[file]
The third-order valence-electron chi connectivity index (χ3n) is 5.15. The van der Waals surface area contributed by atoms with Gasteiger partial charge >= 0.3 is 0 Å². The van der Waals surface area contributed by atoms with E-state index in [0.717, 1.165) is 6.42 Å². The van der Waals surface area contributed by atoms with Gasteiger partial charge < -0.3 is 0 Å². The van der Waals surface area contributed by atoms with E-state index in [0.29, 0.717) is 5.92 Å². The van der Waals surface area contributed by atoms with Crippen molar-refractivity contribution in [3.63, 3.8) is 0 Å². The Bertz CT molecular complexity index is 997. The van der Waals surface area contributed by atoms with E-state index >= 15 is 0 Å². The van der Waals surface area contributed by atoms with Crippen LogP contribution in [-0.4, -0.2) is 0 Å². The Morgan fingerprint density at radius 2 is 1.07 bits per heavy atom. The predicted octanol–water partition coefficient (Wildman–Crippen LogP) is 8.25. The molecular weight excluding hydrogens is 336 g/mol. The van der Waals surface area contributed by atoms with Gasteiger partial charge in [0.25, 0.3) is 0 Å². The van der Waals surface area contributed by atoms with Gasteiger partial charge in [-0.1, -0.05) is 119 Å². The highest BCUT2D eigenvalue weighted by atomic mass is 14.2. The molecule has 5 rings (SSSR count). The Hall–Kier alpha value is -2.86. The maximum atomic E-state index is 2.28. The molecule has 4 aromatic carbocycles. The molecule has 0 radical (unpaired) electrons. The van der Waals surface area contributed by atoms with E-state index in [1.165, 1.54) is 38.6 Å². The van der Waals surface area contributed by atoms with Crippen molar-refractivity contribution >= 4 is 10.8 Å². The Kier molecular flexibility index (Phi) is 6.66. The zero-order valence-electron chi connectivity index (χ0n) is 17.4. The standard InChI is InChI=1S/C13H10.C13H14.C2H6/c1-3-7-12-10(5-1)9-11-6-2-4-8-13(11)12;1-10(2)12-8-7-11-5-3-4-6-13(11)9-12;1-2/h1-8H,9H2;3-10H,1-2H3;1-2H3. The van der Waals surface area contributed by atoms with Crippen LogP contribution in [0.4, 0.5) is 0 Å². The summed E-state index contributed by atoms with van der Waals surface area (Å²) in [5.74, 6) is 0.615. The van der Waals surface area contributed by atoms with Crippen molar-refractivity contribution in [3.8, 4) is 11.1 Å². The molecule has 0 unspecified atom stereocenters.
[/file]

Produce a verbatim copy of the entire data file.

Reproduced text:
The third-order valence-electron chi connectivity index (χ3n) is 5.15. The van der Waals surface area contributed by atoms with Gasteiger partial charge >= 0.3 is 0 Å². The van der Waals surface area contributed by atoms with E-state index in [0.717, 1.165) is 6.42 Å². The van der Waals surface area contributed by atoms with Gasteiger partial charge < -0.3 is 0 Å². The van der Waals surface area contributed by atoms with E-state index in [0.29, 0.717) is 5.92 Å². The van der Waals surface area contributed by atoms with Crippen molar-refractivity contribution in [3.63, 3.8) is 0 Å². The Bertz CT molecular complexity index is 997. The van der Waals surface area contributed by atoms with E-state index >= 15 is 0 Å². The van der Waals surface area contributed by atoms with Crippen LogP contribution in [-0.4, -0.2) is 0 Å². The Morgan fingerprint density at radius 2 is 1.07 bits per heavy atom. The predicted octanol–water partition coefficient (Wildman–Crippen LogP) is 8.25. The molecular weight excluding hydrogens is 336 g/mol. The van der Waals surface area contributed by atoms with Gasteiger partial charge in [0.25, 0.3) is 0 Å². The van der Waals surface area contributed by atoms with Gasteiger partial charge in [-0.1, -0.05) is 119 Å². The highest BCUT2D eigenvalue weighted by atomic mass is 14.2. The molecule has 5 rings (SSSR count). The Hall–Kier alpha value is -2.86. The maximum atomic E-state index is 2.28. The molecule has 4 aromatic carbocycles. The molecule has 0 radical (unpaired) electrons. The van der Waals surface area contributed by atoms with E-state index in [1.165, 1.54) is 38.6 Å². The van der Waals surface area contributed by atoms with Crippen molar-refractivity contribution >= 4 is 10.8 Å². The Kier molecular flexibility index (Phi) is 6.66. The zero-order valence-electron chi connectivity index (χ0n) is 17.4. The standard InChI is InChI=1S/C13H10.C13H14.C2H6/c1-3-7-12-10(5-1)9-11-6-2-4-8-13(11)12;1-10(2)12-8-7-11-5-3-4-6-13(11)9-12;1-2/h1-8H,9H2;3-10H,1-2H3;1-2H3. The van der Waals surface area contributed by atoms with Crippen LogP contribution in [0.4, 0.5) is 0 Å². The summed E-state index contributed by atoms with van der Waals surface area (Å²) in [5.74, 6) is 0.615. The van der Waals surface area contributed by atoms with Crippen molar-refractivity contribution in [3.8, 4) is 11.1 Å². The molecule has 0 unspecified atom stereocenters.